Two evangelical tendencies emerged
The new ideas sweeping over France from 1520 onwards produced two trends of thought :
- the evangelical humanist trend, favourable to a reform within the Church ;
- the evangelical trend – referred to as “Lutheran” and influenced by the Reformation in Germany and in the towns of Switzerland – a trend that led to a break with the Roman Catholic Church.
Both ways of thinking often merged ; but because of their connexion with the Lutheran reformation, the humanist, evangelical ideas were likewise considered as a potential danger to the Church.
The humanist evangelical trend
Christians of a humanist tendency insisted on a return to the Gospel of Jesus Christ and to the original texts of the Bible. By his study of the Bible, Erasmus came to the conclusion that many rites and practices of the Roman Catholic Church were subject to criticism.
His innovatory ideas spread amongst educated circles and some of the higher members of the Church. They also reached the court of François Ier. Marguerite d’Angoulême, the king’s sister, encouraged the bishop of Meaux, Guillaume Briçonnet in his project of reforming his diocese. The bishop called Lefèvre d’Etaples to Meaux, where he founded the cenacle of Meaux and translated the New Testament into French. This drew heavy criticism from the Sorbonne, the theology university in Paris. Due to the increased popularity of « Lutheran » evangelical ideas, the parliament of Paris brought an action against the bishop of Meaux, accusing him of Lutheran heresy. They also forbade any translations of the Scriptures into French.
The « Lutheran » evangelical trend
From 1520 onwards, Luther’s writings were favourably received in France. Guillaume Farel, a member of the cenacle of Meaux, read them and spread their ideas. The Sorbonne forbade these writings in France since they were considered heretical. However, since they had been translated into French as early as 1524 and printed in Paris, Alençon, Lyon and especially outside France, they continued to be read secretly.
Thanks to Farel, who took refuge first in Strasbourg and then in Switzerland, the ideas of other reformers, notably Bucer and Zwingli, were introduced into France. But, from 1530 onwards, « heretical » ideas originated in Switzerland than France.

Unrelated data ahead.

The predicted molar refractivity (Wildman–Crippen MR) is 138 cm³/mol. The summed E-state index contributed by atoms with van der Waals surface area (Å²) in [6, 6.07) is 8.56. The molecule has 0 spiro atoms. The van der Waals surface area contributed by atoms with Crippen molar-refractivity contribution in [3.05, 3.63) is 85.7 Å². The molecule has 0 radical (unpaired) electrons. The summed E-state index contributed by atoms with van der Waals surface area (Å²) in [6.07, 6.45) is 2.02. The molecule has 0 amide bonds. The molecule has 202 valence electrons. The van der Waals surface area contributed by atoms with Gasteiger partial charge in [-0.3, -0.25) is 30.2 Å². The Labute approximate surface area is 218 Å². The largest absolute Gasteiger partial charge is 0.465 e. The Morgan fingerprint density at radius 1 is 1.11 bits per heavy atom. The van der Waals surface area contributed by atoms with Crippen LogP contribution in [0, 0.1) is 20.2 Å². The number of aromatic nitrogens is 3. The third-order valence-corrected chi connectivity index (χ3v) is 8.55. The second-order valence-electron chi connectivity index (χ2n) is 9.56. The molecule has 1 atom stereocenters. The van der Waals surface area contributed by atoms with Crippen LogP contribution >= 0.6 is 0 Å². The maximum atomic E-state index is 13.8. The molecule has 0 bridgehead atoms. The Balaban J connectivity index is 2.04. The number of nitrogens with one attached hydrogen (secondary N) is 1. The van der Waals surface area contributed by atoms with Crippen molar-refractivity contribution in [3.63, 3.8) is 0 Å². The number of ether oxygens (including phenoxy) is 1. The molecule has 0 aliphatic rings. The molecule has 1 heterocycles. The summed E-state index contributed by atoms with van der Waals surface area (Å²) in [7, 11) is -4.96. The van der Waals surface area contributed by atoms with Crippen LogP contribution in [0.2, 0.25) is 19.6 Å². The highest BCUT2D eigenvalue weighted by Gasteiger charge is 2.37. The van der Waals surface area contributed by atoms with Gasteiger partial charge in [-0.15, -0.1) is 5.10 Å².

The Protestants, called Lutherans at the time, were members mostly of the social, literate elite : clerks, schoolmasters, students, lawyers, printers, men working in the book industry, craftsmen dealing with textiles and leather. Other sections of the population were won over to Protestantism by preachers and schoolmasters.
From 1523 onwards the Protestants, considered as heretics, were penalised. The Sorbonne, the ecclesial authorities and Parliament imposed fines, sent them to prison, and monks and priests in particular were given a life sentence in prison or condemned to death at the stake.
The posters incident was a turning-point. These posters were put up everywhere in Paris, Orleans, Blois and even on the door of the king’s bedchamber. The posters violently denounced the catholic conception of the Eucharist and mass.
This violent gesture caused a split between the humanist and Lutheran evangelists. From now on, more repressive measures were taken, with the king’s agreement.
In 1546, in Meaux, 14 « Lutherans », including a pastor, were burnt at the stake. In the course of two years the Parliament in Paris, which governed the centre of France and Lyon, gave 500 people prison sentences ; and at least 68 of these were sentenced to death.
Such terrible suffering resulted in the return of some Protestants to Catholicism, but most of them were driven underground ; some, however, were even strengthened in their convictions.
The foundation of the protestant Church in France
From 1540 onwards, Calvin’s ideas, spreading from Geneva, began to deeply influence the reform movement in France.
The first protestant Church was in Meaux. It was only from 1555 onwards that other Churches were set up in different parts of France, notably in Paris, Angers and Valence. In some regions there were many Churches, for example in Provence, Languedoc and in the valley of the Garonne.